“Keep on Swimming”

This week Fifth Grade accomplished (and learned) a lot. Silvia and I are collaborating on a project comparing the pioneers of Jamestown to the pioneers of the digital world. (I wish I could take credit for the idea, but it is all Silvia.)
The class met with Silvia and began brainstorming the idea. The first meeting began with trying to create a KWHLAQ chart. We got as far as the K category and realized that we needed to back up with the students. They really didn’t completely understand the idea of comparing the two categories.
The next class meeting, we gave the students a prompt which was “I am an explorer in the digital world, just as John Smith was an explorer in the new world.”

We had the students open a shared Google Doc and write based on the prompt. Silvia and I were also writing on the doc using the same prompt. When later looking over the students’ work, it was interesting to see the different levels of thinking that were going on in the class. Most understood the prompt and made good points, but there were others who wrote only one sentence and were writing to one another about the Jaguars. Yes, the Jaguars. This really opened my eyes as to what goes on when I think that my students are busy working when I make an assignment.
On Friday, the Fifth Grade went to the library to work with Karin on their e-book that will be about Roanoke. So this time when they were working on their Google docs I was going on their docs at the same time and reading what they were writing as they were working. What a difference in quality my (digital) presence made! Why haven’t I thought of doing this before? They were shocked when I would say, “I think you need to go back and cite where you got your information.” Or, “Is this your opinion or a fact based on your research?” I have never had such a productive class when using the laptops.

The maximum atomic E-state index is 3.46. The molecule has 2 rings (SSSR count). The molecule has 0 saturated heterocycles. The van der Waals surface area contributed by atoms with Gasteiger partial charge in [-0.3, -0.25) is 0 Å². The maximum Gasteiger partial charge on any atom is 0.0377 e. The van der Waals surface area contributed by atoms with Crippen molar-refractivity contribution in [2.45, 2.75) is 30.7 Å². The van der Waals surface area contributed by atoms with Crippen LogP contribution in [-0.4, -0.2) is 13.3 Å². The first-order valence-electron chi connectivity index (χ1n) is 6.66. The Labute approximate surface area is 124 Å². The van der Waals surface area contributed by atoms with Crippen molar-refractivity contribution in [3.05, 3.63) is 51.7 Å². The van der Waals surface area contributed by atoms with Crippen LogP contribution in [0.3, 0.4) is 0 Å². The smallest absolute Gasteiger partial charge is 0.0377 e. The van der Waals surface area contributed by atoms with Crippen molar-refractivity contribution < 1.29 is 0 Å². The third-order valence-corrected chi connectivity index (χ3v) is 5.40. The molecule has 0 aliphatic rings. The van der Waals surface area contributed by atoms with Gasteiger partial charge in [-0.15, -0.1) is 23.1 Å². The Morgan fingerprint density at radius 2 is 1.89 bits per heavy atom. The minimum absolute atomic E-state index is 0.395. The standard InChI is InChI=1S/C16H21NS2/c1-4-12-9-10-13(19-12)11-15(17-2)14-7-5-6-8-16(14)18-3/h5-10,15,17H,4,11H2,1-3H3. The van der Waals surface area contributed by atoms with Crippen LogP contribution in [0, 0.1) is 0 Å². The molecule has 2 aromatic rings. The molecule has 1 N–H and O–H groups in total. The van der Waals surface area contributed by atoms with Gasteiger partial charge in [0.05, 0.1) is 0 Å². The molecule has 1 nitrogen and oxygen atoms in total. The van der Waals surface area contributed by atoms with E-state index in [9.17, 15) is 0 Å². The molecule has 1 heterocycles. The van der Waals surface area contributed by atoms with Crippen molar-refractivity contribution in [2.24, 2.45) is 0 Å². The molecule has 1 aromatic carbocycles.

I am hoping that the Jamestown project will come together soon. The idea is good; I just need to find a way to help the students dig deeper and start thinking on a higher level. For some reason, the students don’t like to be challenged to go to the next level. They want to do everything quickly and get to the fun part, which hopefully in this case will result in a music video.
With both of these projects, the students have had to move to a more advanced level of critical thinking (and accountability). I know this has been good for them, but is has been a grueling process for us teachers. I keep thinking, “learning is messy” and as Dory said in Finding Nemo, “Keep on swimming, swimming, swimming.”

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Teacher-Twenty-One

February 2013
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